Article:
Engaging Objects: Indigenous communities, museum collections and the representation of Indigenous histories

Engaging Objects is a collaborative research project involving the Australian National University ANU), the British Museum (BM) and the National Museum of Australia (NMA). It is a four-year Linkage Project funded by an Australian Research Council grant.  The Research Team comprises Professor Howard Morphy (ANU), Dr Lissant Bolton (BM), Dr Ian Coates (NMA), Dr John Carty (ANU), Dr Maria Nugent (ANU), and Dr Michael Pickering (NMA).


In 2015 the British Museum and the National Museum of Australia are staging two linked exhibitions based on objects drawn from the British Museum’s collection of Australian Indigenous material. This will be the first time most of these objects have been displayed in Australia.

The British Museum’s collection is one of the most important holdings of Australian Indigenous material in the world. It has been assembled over two hundred and forty years, beginning with material collected at Botany Bay in 1770, during James Cook’s first Pacific voyage. In addition to rare and precious objects, it includes photographs and artworks as well as correspondence detailing interactions between collectors and Australian Indigenous people throughout Australia and over a long period of time.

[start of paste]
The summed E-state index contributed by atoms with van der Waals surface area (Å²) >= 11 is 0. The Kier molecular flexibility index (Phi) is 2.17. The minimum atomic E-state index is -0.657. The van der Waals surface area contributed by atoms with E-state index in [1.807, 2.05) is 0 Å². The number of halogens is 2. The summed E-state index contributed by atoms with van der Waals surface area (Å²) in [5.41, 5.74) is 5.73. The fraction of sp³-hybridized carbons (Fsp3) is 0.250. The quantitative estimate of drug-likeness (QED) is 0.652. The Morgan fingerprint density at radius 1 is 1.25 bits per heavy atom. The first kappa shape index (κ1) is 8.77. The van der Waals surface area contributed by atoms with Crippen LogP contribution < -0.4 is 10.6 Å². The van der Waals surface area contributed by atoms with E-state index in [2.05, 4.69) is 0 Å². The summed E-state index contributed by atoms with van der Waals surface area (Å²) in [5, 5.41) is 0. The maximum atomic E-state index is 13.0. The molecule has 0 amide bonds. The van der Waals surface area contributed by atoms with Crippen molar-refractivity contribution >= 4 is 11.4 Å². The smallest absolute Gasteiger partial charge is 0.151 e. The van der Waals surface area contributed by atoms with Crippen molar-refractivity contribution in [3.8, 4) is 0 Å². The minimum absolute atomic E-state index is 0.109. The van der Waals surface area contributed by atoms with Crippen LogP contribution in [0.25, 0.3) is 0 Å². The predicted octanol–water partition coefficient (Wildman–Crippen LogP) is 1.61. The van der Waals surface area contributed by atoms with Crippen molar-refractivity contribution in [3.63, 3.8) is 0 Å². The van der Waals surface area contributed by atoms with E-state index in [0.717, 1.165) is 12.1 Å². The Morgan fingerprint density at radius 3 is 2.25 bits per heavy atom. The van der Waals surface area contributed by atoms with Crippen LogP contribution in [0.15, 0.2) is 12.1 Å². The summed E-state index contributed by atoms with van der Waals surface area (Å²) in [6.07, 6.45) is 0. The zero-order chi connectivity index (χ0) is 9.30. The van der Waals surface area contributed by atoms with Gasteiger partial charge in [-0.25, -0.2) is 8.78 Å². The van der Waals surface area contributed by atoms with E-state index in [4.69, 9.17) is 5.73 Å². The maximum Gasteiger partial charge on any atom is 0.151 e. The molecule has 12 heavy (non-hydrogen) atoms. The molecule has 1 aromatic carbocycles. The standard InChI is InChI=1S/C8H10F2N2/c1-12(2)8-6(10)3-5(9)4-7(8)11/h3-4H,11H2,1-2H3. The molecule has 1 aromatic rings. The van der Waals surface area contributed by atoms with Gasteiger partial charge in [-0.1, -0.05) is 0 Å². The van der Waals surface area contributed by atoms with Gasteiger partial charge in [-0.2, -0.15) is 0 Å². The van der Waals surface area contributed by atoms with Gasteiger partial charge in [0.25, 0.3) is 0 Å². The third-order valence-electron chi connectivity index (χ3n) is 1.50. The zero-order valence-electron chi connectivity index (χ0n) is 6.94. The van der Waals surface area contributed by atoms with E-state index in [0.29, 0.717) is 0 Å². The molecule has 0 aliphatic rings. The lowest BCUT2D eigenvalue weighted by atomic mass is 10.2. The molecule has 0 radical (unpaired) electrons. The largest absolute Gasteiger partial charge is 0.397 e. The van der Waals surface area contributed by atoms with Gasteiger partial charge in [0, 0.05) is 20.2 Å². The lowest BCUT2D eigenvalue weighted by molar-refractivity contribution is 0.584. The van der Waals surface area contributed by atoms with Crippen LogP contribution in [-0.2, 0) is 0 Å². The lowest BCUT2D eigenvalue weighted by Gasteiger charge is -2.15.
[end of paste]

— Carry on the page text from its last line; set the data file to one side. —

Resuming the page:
Despite its breadth, depth and historical importance, the collection has been little researched, either in Britain or Australia. Its contribution to understandings of the diversity and history of Indigenous material culture, histories of Australian Aboriginal people and their relationships with early settlers, as well as the collection’s meanings and significance to contemporary Indigenous communities, is therefore largely unrealised.

The Research Project

Museum collections are powerful sites of cultural and cross-cultural interpretation. The contents of museums, and their imagined contents, anchor diverse histories and interpretations about the past and the present. In the case of the British Museum, so often portrayed as a symbol of residual colonial power, its contents stand for narratives ranging from 'global heritage' to 'colonial loot'. The rhetoric around the museum, particularly in terms of its Australian collections, requires more detailed and sustained engagement from Indigenous and non-Indigenous voices in Australia. This research project and the associated exhibition are providing an opportunity to re-examine the ways in which Indigenous cultural materials entered the museum collections. By investigating these localised narratives - of trade, theft, loot, gifts and commissions - the project is opening up the diversity of historical narratives and relationships that shaped the collection.